Readers who’ve followed this column know that I primarily focus on the collateral damage the war on drugs inflicts on physicians and pain patients. I see this damage as lethal to the practice of physicians who bravely treat chronic pain and lethal to the patients seeking the smallest reduction in the constant agony they live with.
So it’s no great leap to know who I think is being wrongly targeted by the combined forces of state and federal prosecutors, the Drug Enforcement Administration, Food and Drug Administration, politicians, Physicians for Responsible Opioid Prescribing (PROP), and some families who have lost loved ones to legal and illegal use of opioid medicines. Their main focus is to make these medicines as rare as possible for people living with pain.
The reason for this assault on pain patients is the mantra repeated in the media that as more of these medicines have been prescribed over the past decade there has been a corresponding rise in addiction and overdose deaths — not only by drug abusers but by pain patients who use opioids
I don’t intend to argue these reported figures. Instead I want to address a growing but largely unstated feeling among pain patients who rely on these analgesics just to get out of bed in the morning. Over the last year I have spoken with many people living with horrible pain who express very similar reactions and feelings.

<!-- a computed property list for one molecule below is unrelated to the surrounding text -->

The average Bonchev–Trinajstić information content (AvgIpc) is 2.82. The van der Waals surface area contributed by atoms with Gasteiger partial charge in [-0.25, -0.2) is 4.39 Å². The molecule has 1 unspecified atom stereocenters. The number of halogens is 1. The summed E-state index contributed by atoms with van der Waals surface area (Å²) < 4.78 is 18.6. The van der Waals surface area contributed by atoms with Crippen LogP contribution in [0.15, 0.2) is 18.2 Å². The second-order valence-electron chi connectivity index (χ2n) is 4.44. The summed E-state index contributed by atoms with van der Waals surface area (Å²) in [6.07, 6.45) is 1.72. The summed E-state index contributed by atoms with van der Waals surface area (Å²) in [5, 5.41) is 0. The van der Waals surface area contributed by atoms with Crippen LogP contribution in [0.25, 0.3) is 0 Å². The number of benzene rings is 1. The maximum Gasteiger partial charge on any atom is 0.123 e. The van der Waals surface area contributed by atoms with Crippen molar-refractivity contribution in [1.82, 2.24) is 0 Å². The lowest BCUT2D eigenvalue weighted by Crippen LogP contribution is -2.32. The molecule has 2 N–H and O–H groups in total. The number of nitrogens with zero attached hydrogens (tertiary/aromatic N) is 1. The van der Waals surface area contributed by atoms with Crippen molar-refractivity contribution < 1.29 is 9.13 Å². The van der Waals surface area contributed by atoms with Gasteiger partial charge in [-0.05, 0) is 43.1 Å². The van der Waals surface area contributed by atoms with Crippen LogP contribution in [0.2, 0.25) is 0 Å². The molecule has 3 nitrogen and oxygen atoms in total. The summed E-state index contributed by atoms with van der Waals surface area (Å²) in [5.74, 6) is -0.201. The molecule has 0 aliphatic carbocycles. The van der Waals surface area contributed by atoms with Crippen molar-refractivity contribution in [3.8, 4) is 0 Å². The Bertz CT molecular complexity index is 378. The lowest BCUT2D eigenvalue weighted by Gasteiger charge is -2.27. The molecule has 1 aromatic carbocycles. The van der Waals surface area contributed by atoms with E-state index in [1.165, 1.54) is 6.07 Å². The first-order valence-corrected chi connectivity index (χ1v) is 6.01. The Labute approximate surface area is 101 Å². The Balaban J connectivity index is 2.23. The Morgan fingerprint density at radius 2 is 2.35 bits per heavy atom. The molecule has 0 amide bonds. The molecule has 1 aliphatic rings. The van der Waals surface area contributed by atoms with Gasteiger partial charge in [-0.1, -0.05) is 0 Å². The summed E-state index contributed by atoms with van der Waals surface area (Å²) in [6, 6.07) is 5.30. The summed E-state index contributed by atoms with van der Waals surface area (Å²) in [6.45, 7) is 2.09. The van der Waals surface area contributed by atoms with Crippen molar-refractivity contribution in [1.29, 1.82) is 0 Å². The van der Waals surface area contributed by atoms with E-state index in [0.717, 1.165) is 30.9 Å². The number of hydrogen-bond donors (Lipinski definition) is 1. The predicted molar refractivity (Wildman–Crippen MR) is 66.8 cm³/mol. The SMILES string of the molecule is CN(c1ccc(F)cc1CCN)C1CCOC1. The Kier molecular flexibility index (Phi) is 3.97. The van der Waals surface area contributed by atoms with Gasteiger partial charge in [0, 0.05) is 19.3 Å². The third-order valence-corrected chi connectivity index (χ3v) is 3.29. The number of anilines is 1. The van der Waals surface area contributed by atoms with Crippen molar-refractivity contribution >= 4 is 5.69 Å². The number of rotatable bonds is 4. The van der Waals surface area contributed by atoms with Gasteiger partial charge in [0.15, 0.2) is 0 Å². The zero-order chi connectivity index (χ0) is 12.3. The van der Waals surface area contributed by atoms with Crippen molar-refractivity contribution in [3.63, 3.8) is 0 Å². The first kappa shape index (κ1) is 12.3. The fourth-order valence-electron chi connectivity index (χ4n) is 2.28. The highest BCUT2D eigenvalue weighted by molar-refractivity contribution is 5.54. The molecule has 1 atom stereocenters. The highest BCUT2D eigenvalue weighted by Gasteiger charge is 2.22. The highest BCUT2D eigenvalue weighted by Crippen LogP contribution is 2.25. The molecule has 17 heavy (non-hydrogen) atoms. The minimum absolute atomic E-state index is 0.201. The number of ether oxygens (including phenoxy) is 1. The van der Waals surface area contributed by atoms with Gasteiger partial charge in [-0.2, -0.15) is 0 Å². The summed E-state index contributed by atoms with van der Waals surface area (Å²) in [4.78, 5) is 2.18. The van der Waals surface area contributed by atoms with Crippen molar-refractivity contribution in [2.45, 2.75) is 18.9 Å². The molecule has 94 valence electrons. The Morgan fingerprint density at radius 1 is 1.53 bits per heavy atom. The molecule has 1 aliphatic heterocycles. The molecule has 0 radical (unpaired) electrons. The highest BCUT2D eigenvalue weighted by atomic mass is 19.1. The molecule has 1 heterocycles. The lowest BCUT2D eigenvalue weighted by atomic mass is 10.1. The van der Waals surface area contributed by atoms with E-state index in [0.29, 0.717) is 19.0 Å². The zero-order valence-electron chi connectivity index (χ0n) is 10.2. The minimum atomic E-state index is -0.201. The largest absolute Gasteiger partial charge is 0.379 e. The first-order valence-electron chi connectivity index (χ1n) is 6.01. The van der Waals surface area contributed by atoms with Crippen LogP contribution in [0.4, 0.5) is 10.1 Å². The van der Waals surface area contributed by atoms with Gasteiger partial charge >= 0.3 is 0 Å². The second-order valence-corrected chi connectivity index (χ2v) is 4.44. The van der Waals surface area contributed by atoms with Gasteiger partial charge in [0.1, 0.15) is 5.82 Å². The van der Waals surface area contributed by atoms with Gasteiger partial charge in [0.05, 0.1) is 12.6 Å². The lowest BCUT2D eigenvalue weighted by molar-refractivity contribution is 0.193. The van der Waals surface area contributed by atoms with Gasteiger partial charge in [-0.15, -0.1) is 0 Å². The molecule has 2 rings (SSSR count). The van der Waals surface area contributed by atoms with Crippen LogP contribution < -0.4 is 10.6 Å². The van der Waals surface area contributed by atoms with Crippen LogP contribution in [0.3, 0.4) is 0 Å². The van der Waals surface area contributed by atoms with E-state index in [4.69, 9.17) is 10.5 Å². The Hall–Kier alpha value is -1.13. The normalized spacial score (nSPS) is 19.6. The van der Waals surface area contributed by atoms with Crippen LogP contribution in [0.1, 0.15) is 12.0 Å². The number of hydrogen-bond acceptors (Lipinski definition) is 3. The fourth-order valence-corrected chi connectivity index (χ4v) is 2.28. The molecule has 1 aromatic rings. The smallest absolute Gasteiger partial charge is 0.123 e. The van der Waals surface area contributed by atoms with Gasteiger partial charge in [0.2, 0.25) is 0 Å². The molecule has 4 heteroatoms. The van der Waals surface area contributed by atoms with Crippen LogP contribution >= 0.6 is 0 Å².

I have been sympathetic with efforts to stem the tide of diversion, addiction and deaths associated with legal opioids. I have called repeatedly on organizations like PROP, the California legislature and the FDA to adopt balanced approaches that will help reduce the diversion while protecting the right of people with pain to have access to physicians, opioids and pharmacies.
I have also sympathized with people who’ve lost loved ones to recreational and illegal use of medicines meant for people like me.
But no more. My patience with using to these deaths as a reason to clamp down on opioids for legitimate patients has worn thin.
Let’s take vehicle deaths in the U.S. as an example of the absurdity of this. Health Statistics reports that the U.S has the highest rate of vehicle deaths in western nations, with 15.5 deaths per 100,000 people. Belgium is our closest rival at 15.4 and the weighted average among western countries is 10.6 per 100,000. Of course, there are multiple causes for fatalities, including illegal behavior behind the wheel.
Whatever the causes, we tolerate around 40,000 fatalities yearly. That’s considerably more than the disputed figure of 15,000 deaths caused by opioid prescription medicines.
We have laws that govern our vehicle use and those found breaking laws are punished. I don’t see special interest groups like PROP and politicians like Congresswoman Mary Bono Mack of California trying to reduce the supply of vehicles to people who have licenses and use their automobiles legally and safely.